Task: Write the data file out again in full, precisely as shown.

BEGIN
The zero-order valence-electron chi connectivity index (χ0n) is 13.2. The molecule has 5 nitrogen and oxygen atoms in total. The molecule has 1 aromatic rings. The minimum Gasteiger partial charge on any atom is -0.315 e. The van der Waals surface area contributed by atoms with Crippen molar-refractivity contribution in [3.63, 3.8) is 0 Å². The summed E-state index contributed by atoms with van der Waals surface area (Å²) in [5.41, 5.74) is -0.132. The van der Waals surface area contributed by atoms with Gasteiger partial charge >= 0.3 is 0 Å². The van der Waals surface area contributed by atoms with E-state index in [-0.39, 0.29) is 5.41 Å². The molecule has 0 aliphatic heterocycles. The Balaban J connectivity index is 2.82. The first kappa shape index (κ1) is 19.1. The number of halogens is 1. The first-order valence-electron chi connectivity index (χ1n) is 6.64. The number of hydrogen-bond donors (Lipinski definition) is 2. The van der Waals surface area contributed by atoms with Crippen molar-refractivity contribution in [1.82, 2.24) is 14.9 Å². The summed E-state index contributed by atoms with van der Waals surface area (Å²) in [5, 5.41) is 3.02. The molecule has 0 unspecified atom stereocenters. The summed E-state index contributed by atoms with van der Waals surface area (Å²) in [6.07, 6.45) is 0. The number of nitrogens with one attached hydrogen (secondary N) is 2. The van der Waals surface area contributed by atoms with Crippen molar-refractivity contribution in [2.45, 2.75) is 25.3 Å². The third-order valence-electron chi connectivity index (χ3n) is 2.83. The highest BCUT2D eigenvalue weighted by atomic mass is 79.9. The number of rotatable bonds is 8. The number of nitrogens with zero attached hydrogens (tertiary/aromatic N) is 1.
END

The zero-order valence-electron chi connectivity index (χ0n) is 13.2. The molecule has 5 nitrogen and oxygen atoms in total. The molecule has 1 aromatic rings. The minimum Gasteiger partial charge on any atom is -0.315 e. The van der Waals surface area contributed by atoms with Crippen molar-refractivity contribution in [3.63, 3.8) is 0 Å². The summed E-state index contributed by atoms with van der Waals surface area (Å²) in [5.41, 5.74) is -0.132. The van der Waals surface area contributed by atoms with Gasteiger partial charge >= 0.3 is 0 Å². The van der Waals surface area contributed by atoms with E-state index in [-0.39, 0.29) is 5.41 Å². The molecule has 0 aliphatic heterocycles. The Balaban J connectivity index is 2.82. The first kappa shape index (κ1) is 19.1. The number of halogens is 1. The first-order valence-electron chi connectivity index (χ1n) is 6.64. The number of hydrogen-bond donors (Lipinski definition) is 2. The van der Waals surface area contributed by atoms with Crippen molar-refractivity contribution in [1.82, 2.24) is 14.9 Å². The summed E-state index contributed by atoms with van der Waals surface area (Å²) in [5, 5.41) is 3.02. The molecule has 0 unspecified atom stereocenters. The summed E-state index contributed by atoms with van der Waals surface area (Å²) in [6.07, 6.45) is 0. The number of nitrogens with one attached hydrogen (secondary N) is 2. The van der Waals surface area contributed by atoms with Crippen molar-refractivity contribution in [2.45, 2.75) is 25.3 Å². The third-order valence-electron chi connectivity index (χ3n) is 2.83. The highest BCUT2D eigenvalue weighted by atomic mass is 79.9. The number of rotatable bonds is 8. The number of nitrogens with zero attached hydrogens (tertiary/aromatic N) is 1.